The unnecessary use of section 60 stop and search powers is “damaging trust and confidence” in policing, the Criminal Justice Alliance (CJA) has warned.
The report comes after the organisation, which campaigns for a “fair and effective criminal justice system”, lodged a super complaint against the police this week.
Section 60 stop and search powers give the police the right to search people in a defined area during a specific time period when they believe that serious violence will take place and it is necessary to use this power to prevent such violence; or that a person is carrying a dangerous object or offensive weapon; or that an incident involving serious violence has taken place and a dangerous instrument or offensive weapon used in the incident is being carried in the locality.
However, the latest research suggests that some 99 per cent of section 60 stop and searches do not result in weapons being found – meaning potentially thousands of innocent people are being “unnecessarily stopped and searched every year”.
The CJA report also shows that there were just 698 arrests made in 18,081 searches under section 60 in the year ending 31 March 2020 – representing an arrest rate of just four per cent.
Likewise, the Government itself found “no statistically significant crime-reducing effect from the large increase in weapons searches” in a 2016 study.
Separate research also revealed that black people are “18 times more likely to be stopped and searched under section 60 than white people”.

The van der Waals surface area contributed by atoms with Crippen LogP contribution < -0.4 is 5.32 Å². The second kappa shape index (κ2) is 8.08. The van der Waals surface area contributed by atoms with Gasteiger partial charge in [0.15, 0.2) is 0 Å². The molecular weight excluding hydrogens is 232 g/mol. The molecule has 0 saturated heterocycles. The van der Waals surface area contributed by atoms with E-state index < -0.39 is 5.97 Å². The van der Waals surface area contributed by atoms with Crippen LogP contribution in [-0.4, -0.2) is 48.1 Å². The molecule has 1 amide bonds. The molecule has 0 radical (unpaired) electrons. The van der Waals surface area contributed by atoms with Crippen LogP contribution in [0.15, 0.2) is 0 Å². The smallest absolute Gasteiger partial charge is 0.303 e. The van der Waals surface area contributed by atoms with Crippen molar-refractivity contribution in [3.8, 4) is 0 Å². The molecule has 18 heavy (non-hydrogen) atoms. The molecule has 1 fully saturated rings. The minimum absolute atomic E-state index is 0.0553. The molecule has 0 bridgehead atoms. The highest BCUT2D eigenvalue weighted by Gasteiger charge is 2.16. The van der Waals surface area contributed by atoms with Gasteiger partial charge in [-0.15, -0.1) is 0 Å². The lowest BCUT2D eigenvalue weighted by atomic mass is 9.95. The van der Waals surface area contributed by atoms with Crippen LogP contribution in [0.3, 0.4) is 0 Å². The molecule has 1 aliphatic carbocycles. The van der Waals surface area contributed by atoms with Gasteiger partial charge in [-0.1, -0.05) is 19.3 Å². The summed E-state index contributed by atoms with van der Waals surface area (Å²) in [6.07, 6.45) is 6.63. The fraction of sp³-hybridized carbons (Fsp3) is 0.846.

Commenting on the super complaint, Nina Champion, Director of the CJA, said: “It’s widely accepted that policing is at its best when it’s intelligence-led. Section 60 goes against this principle. It is a sweeping, draconian and ineffective power, disproportionately used against black and ethnic minority communities, damaging the trust and confidence vital to effective policing.
“It’s essential that officers have reasonable grounds when they search someone to ensure fair and proportionate policing. For these reasons, the government must urgently repeal section 60.
“We all want to reduce violent crime, but section 60 is not the solution and is causing more harm than good. Instead, the government must invest in communities and fund youth services, which have been decimated in recent years. Research by the All Parliamentary Party Group on Knife Crime shows violent crime has increased most in areas where the largest cuts have been made to youth services.”
Click here to access the super complaint.
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